Reading: Ezra 6:1-22
Focus: Ezra 6:19
On the fourteenth day of the first month, the exiles celebrated the Passover.
Passover. What is Passover? Isn’t it some Old Testament tradition? Do we really even need to know about it? I’m going to suggest that it’s just as important in the New Testament as it was in the Old Testament… there’s so much more to it than just tradition.
Passover (also called the Feast of Unleavened Bread) is an Old Testament tradition celebrating the release of Jews from slavery in Egypt. The first Passover was an action issued by God during the last plague in Egypt, that all Jewish families sacrifice a clean lamb, and paint the blood of that lamb on their doorposts. If they did this, God would spare the firstborn son in that household from death. The lamb in the original Passover was to be a “male without defect,” and none of its bones were to be broken. That’ll be important in a minute.
Now fast forward about 1400 years. Jesus was arriving in Jerusalem 5 days before Passover was to be celebrated there. He was Jewish, remember? Traditionally, the sacrificial lamb was chosen 5 days before the Passover celebration. Are you making the correlation here? The people of Jerusalem thought Jesus was to be their political freedom, not their spiritual freedom… they didn’t get it.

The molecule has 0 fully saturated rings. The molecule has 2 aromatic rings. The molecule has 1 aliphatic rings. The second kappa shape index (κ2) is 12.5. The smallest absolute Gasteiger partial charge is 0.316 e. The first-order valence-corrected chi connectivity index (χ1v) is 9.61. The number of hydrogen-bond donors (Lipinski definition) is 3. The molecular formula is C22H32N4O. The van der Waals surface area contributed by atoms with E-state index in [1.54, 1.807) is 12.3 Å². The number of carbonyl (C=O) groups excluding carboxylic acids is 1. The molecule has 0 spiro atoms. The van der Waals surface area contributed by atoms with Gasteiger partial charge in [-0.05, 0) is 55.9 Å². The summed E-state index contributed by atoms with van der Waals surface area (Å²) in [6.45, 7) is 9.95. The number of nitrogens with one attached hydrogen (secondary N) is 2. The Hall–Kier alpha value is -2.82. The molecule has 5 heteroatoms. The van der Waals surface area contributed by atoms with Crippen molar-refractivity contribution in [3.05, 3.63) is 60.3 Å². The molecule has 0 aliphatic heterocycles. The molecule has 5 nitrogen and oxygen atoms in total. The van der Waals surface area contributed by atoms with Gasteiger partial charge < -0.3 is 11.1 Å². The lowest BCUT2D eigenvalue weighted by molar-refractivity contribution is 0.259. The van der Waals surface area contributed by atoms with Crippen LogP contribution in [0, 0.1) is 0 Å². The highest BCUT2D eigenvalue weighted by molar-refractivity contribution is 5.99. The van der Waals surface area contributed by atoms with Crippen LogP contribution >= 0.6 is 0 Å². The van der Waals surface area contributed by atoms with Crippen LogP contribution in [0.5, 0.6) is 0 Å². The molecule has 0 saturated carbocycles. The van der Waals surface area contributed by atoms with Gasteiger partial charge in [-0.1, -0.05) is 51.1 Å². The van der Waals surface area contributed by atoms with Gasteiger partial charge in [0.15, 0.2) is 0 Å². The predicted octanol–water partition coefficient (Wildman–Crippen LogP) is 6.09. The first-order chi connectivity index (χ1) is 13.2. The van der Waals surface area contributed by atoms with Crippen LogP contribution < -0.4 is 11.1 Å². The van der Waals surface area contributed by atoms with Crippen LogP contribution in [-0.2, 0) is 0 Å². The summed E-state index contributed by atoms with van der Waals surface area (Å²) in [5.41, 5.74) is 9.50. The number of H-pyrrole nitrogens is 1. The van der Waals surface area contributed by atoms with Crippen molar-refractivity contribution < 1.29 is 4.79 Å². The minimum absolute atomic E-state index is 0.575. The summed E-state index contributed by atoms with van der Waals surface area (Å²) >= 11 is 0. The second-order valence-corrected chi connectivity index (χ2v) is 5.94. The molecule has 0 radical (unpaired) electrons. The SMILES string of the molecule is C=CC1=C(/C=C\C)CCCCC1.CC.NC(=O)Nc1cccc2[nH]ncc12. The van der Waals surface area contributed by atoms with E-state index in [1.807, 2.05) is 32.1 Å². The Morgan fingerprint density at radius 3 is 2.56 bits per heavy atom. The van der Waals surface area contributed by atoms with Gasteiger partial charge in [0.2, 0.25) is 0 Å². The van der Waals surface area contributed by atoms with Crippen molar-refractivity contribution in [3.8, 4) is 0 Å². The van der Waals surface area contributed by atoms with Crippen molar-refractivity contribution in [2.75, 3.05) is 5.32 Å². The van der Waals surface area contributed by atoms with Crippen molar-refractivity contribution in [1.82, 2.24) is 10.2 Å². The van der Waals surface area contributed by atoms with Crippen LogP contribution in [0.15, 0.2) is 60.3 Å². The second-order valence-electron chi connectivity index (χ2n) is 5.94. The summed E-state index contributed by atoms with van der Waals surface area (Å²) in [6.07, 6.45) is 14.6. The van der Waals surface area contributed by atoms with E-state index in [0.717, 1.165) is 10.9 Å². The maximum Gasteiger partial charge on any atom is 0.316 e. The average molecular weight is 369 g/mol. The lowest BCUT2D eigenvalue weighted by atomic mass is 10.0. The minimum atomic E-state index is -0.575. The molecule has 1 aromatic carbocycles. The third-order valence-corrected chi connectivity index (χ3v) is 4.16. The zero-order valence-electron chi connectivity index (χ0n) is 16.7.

On Thursday of that week, Jesus celebrated the Passover dinner with his disciples – we call it the Last Supper. During this time, he told the disciples that there would be a new covenant (a new agreement)… that he would be sacrificing his body and his blood for their attonement.
The next day, the day Jesus was crucified, the Passover lamb was also sacrificed. All of the Jewish traditions stayed in place… the ram’s horn was blown at 3:00 pm to remind people to pause and contemplate the sacrifice being made for their sin. At the moment that horn was blown, Jesus said “it is finished” from the cross. At that same time, the temple veil, the literal separation between unclean and holy, was torn in half. There was no more separation between God and man.
Jesus became the ultimate sacrificial Lamb – the male without defect, and without broken bones. Our outward acknowledgement of of the “Lamb of God” saves us from death, just as it did at the original Passover. Ultimately, it’s the sacrificial death and, more importantly, the resurrection, that declares us clean before God and allows us to have an eternal relationship with Him.
Father God, thank you for your sacrifice. I acknowledge that I am so unworthy, but I’m so grateful for a personal relationship with you. I know that it is through Jesus that you see me as clean, in spite of my sin, and I accept your gift of forgiveness. Help me to live a life worthy of your sacrifice, Jesus. In Your Holy name I pray, Amen.